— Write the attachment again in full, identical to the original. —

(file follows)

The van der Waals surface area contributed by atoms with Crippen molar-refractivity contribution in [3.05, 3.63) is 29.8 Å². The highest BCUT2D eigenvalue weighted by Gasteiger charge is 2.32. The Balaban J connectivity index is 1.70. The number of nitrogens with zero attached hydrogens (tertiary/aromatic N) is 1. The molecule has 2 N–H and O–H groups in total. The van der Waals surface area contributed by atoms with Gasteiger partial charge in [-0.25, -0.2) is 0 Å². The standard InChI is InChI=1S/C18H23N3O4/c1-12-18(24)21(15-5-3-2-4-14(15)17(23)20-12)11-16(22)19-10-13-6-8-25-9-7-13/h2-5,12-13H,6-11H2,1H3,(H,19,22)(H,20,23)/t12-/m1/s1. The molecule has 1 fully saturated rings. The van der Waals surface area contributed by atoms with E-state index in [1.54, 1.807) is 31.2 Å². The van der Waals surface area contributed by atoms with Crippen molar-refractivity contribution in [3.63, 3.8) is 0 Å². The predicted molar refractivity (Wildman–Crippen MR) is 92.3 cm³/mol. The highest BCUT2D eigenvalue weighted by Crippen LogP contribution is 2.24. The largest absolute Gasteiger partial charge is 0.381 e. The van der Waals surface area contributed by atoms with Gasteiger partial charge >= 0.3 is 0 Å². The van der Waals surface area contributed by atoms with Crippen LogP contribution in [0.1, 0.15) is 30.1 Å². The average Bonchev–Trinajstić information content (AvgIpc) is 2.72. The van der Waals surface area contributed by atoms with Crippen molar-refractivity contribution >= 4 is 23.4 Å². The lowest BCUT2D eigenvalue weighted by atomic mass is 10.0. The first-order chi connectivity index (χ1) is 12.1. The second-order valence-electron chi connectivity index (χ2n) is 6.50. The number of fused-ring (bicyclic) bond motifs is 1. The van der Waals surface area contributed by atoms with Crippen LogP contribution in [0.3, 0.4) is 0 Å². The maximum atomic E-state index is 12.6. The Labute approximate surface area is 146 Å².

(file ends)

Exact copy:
The van der Waals surface area contributed by atoms with Crippen molar-refractivity contribution in [3.05, 3.63) is 29.8 Å². The highest BCUT2D eigenvalue weighted by Gasteiger charge is 2.32. The Balaban J connectivity index is 1.70. The number of nitrogens with zero attached hydrogens (tertiary/aromatic N) is 1. The molecule has 2 N–H and O–H groups in total. The van der Waals surface area contributed by atoms with Gasteiger partial charge in [-0.25, -0.2) is 0 Å². The standard InChI is InChI=1S/C18H23N3O4/c1-12-18(24)21(15-5-3-2-4-14(15)17(23)20-12)11-16(22)19-10-13-6-8-25-9-7-13/h2-5,12-13H,6-11H2,1H3,(H,19,22)(H,20,23)/t12-/m1/s1. The molecule has 1 fully saturated rings. The van der Waals surface area contributed by atoms with E-state index in [1.54, 1.807) is 31.2 Å². The van der Waals surface area contributed by atoms with Crippen molar-refractivity contribution in [3.63, 3.8) is 0 Å². The predicted molar refractivity (Wildman–Crippen MR) is 92.3 cm³/mol. The highest BCUT2D eigenvalue weighted by Crippen LogP contribution is 2.24. The largest absolute Gasteiger partial charge is 0.381 e. The van der Waals surface area contributed by atoms with Gasteiger partial charge >= 0.3 is 0 Å². The van der Waals surface area contributed by atoms with Crippen LogP contribution in [0.1, 0.15) is 30.1 Å². The average Bonchev–Trinajstić information content (AvgIpc) is 2.72. The van der Waals surface area contributed by atoms with Crippen molar-refractivity contribution >= 4 is 23.4 Å². The lowest BCUT2D eigenvalue weighted by atomic mass is 10.0. The first-order chi connectivity index (χ1) is 12.1. The second-order valence-electron chi connectivity index (χ2n) is 6.50. The number of fused-ring (bicyclic) bond motifs is 1. The van der Waals surface area contributed by atoms with Crippen LogP contribution in [0.3, 0.4) is 0 Å². The maximum atomic E-state index is 12.6. The Labute approximate surface area is 146 Å².